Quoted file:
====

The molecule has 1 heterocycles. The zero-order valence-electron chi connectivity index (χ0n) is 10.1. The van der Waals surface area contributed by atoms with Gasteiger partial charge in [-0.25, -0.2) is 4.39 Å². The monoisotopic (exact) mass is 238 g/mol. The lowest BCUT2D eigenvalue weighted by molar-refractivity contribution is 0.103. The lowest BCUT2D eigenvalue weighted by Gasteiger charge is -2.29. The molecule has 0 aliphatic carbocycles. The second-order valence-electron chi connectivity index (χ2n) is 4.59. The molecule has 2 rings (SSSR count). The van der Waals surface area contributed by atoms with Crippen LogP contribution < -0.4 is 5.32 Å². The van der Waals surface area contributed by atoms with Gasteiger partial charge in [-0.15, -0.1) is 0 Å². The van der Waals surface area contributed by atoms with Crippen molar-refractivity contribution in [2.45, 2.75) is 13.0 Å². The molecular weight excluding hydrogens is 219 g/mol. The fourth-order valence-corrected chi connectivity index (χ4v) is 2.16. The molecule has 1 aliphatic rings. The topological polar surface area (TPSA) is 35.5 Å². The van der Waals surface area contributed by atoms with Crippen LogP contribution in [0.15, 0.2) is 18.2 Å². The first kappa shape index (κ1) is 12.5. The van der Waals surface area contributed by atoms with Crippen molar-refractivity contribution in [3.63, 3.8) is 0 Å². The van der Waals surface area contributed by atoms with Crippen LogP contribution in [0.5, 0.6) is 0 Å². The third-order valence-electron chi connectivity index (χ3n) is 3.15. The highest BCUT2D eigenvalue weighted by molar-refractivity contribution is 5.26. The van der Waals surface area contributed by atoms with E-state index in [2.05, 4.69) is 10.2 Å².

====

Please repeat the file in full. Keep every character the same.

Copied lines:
The molecule has 1 heterocycles. The zero-order valence-electron chi connectivity index (χ0n) is 10.1. The van der Waals surface area contributed by atoms with Gasteiger partial charge in [-0.25, -0.2) is 4.39 Å². The monoisotopic (exact) mass is 238 g/mol. The lowest BCUT2D eigenvalue weighted by molar-refractivity contribution is 0.103. The lowest BCUT2D eigenvalue weighted by Gasteiger charge is -2.29. The molecule has 0 aliphatic carbocycles. The second-order valence-electron chi connectivity index (χ2n) is 4.59. The molecule has 2 rings (SSSR count). The van der Waals surface area contributed by atoms with Crippen LogP contribution < -0.4 is 5.32 Å². The van der Waals surface area contributed by atoms with Gasteiger partial charge in [-0.15, -0.1) is 0 Å². The van der Waals surface area contributed by atoms with Crippen molar-refractivity contribution in [2.45, 2.75) is 13.0 Å². The molecular weight excluding hydrogens is 219 g/mol. The fourth-order valence-corrected chi connectivity index (χ4v) is 2.16. The molecule has 1 aliphatic rings. The topological polar surface area (TPSA) is 35.5 Å². The van der Waals surface area contributed by atoms with Crippen LogP contribution in [0.15, 0.2) is 18.2 Å². The first kappa shape index (κ1) is 12.5. The van der Waals surface area contributed by atoms with Crippen molar-refractivity contribution in [3.63, 3.8) is 0 Å². The van der Waals surface area contributed by atoms with Crippen LogP contribution in [0.5, 0.6) is 0 Å². The third-order valence-electron chi connectivity index (χ3n) is 3.15. The highest BCUT2D eigenvalue weighted by molar-refractivity contribution is 5.26. The van der Waals surface area contributed by atoms with E-state index in [2.05, 4.69) is 10.2 Å².